Exercise During Pregnancy

Exercise During Pregnancy


It used to be thought that women should rest and take it easy while pregnant. It was even recommended that women should not exercise during pregnancy as it might pose risks to the fetus.   Though there are contraindications for some certain conditions and high risk pregnancies (please see the ACOG guidelines page on this blog for the recommendations and contraindications) exercise is good for both the baby and mother.

There are so many benefits of exercising for both baby and mother. Below is a list of research backed benefits.

Benefits for the Mama

  • Regular exercise reduces pregnancy weight gain and fat deposition
  • Helps reduce backaches, constipation, bloating and swelling
  • May prevent or treat gestational diabetes
  • Decreases physical discomfort and hastens recovery
  • Weight bearing exercise throughout pregnancy can lead to shorter and less complicated labors
  • Increases your energy
  • Improves your posture
  • Promotes muscle tone, strength and endurance
  • Helps you sleep better
  • Helps you get back to your pre-pregnancy weight faster

Benefits for the Baby

  • Regular exercise improves baby’s ability to deal effectively with the intermittent reductions in uterine blood flow and oxygen deliver that are a part of everyday life
  • Studies showed that newborns of exercising moms had an easier time transitioning to life outside the uterus and tended to be alert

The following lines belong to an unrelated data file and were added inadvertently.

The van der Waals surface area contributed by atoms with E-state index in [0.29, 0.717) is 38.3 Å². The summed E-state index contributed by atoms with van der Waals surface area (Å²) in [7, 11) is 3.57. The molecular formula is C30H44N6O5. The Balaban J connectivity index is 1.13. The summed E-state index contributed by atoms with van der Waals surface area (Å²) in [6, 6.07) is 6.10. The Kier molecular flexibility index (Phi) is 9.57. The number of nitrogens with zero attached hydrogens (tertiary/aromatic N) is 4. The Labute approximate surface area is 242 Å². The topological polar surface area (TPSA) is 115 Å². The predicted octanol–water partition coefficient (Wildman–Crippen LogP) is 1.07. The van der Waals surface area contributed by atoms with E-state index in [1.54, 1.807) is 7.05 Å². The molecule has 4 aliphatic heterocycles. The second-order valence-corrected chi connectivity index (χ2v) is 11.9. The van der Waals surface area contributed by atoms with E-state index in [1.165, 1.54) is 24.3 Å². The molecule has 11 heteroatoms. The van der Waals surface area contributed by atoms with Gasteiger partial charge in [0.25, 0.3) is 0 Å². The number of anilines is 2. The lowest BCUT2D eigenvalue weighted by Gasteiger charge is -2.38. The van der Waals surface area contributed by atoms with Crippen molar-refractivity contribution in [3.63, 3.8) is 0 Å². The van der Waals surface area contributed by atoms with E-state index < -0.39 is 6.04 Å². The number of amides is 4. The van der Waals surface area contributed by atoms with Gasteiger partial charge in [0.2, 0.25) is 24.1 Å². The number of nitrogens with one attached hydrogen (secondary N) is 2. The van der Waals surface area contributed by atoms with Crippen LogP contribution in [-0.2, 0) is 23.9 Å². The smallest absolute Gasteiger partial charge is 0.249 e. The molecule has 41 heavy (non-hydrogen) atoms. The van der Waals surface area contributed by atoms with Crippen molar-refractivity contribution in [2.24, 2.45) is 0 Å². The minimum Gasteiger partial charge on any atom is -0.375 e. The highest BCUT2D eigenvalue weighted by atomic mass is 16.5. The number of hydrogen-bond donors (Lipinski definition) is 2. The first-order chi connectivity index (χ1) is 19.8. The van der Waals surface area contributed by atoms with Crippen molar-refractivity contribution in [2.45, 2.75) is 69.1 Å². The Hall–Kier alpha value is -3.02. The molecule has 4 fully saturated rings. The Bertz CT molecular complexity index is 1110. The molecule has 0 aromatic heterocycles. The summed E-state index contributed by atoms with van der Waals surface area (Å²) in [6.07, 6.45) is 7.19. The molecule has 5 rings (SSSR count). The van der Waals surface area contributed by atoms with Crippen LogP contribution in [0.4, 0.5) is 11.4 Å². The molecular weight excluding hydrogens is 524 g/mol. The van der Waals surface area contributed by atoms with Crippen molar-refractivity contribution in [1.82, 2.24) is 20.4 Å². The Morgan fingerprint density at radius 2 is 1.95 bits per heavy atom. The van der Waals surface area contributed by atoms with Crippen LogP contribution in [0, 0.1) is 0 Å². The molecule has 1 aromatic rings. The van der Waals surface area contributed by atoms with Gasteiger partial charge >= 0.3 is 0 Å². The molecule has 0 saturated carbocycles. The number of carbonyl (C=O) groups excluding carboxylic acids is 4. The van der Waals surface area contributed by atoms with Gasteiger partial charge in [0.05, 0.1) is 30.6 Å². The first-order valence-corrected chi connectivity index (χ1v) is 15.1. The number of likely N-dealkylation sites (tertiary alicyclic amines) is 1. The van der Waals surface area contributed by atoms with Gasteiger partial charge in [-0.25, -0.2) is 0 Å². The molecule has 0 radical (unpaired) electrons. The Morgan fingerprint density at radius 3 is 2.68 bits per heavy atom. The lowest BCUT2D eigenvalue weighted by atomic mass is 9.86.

• Babies of exercising moms tend to deal with stresses of late pregnancy and labor more effectively

Other surprising benefits

  • At any rate of uterine blood flow more oxygen and nutrients can get across to the baby of a woman who exercises than to the baby of one who does not
  • Pregnant women who exercise can deal with heat stress better. Due to this tolerance, pregnant women when exercising with proper hydration and in acceptable workout conditions, the baby’s temperature rising too high during exercise is usually a non-issue.
  • Recreational exercise may actually decrease the chances of both premature labor and the birth of a very small baby.

Next week I will talk about myths of exercising while pregnant, why the 140 bpm rule is 20 years outdated and much more!

As always, I would love to hear from you!


Exercising through Your Pregnancy, Dr. James Clapp, 2002

FAQ’s, American College of Obstetricians and Gynecologists, 2011